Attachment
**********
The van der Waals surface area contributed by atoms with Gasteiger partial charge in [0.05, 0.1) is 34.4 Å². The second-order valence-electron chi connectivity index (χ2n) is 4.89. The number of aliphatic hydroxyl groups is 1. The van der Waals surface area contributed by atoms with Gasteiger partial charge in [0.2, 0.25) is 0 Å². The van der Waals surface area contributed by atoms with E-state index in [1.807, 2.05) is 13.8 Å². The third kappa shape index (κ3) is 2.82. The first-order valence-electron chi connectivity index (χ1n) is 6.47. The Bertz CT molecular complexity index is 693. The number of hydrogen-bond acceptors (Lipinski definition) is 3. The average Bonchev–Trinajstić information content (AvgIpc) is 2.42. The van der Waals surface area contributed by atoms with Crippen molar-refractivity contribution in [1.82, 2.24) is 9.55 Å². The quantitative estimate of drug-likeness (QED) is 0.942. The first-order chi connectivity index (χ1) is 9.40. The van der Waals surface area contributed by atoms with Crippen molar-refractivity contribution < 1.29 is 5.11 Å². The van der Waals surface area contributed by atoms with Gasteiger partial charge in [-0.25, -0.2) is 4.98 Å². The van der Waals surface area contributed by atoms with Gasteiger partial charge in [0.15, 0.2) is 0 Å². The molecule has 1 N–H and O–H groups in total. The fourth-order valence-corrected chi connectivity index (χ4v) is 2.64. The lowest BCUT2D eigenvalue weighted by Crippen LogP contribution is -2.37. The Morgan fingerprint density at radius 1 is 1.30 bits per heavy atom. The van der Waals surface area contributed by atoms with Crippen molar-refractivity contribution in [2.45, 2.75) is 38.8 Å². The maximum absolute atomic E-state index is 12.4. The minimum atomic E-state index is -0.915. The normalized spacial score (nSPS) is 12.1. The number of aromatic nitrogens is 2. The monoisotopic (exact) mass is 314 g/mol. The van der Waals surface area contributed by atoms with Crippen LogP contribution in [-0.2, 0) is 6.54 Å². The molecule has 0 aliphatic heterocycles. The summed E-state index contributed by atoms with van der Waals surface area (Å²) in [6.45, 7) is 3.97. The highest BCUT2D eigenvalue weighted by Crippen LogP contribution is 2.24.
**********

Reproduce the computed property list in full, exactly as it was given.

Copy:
The van der Waals surface area contributed by atoms with Gasteiger partial charge in [0.05, 0.1) is 34.4 Å². The second-order valence-electron chi connectivity index (χ2n) is 4.89. The number of aliphatic hydroxyl groups is 1. The van der Waals surface area contributed by atoms with Gasteiger partial charge in [0.2, 0.25) is 0 Å². The van der Waals surface area contributed by atoms with E-state index in [1.807, 2.05) is 13.8 Å². The third kappa shape index (κ3) is 2.82. The first-order valence-electron chi connectivity index (χ1n) is 6.47. The Bertz CT molecular complexity index is 693. The number of hydrogen-bond acceptors (Lipinski definition) is 3. The average Bonchev–Trinajstić information content (AvgIpc) is 2.42. The van der Waals surface area contributed by atoms with Crippen molar-refractivity contribution in [1.82, 2.24) is 9.55 Å². The quantitative estimate of drug-likeness (QED) is 0.942. The first-order chi connectivity index (χ1) is 9.40. The van der Waals surface area contributed by atoms with Crippen molar-refractivity contribution < 1.29 is 5.11 Å². The van der Waals surface area contributed by atoms with Gasteiger partial charge in [-0.25, -0.2) is 4.98 Å². The van der Waals surface area contributed by atoms with Gasteiger partial charge in [0.15, 0.2) is 0 Å². The molecule has 1 N–H and O–H groups in total. The fourth-order valence-corrected chi connectivity index (χ4v) is 2.64. The lowest BCUT2D eigenvalue weighted by Crippen LogP contribution is -2.37. The Morgan fingerprint density at radius 1 is 1.30 bits per heavy atom. The van der Waals surface area contributed by atoms with Crippen molar-refractivity contribution in [2.45, 2.75) is 38.8 Å². The maximum absolute atomic E-state index is 12.4. The minimum atomic E-state index is -0.915. The normalized spacial score (nSPS) is 12.1. The number of aromatic nitrogens is 2. The monoisotopic (exact) mass is 314 g/mol. The van der Waals surface area contributed by atoms with Crippen LogP contribution in [-0.2, 0) is 6.54 Å². The molecule has 0 aliphatic heterocycles. The summed E-state index contributed by atoms with van der Waals surface area (Å²) in [6.45, 7) is 3.97. The highest BCUT2D eigenvalue weighted by Crippen LogP contribution is 2.24.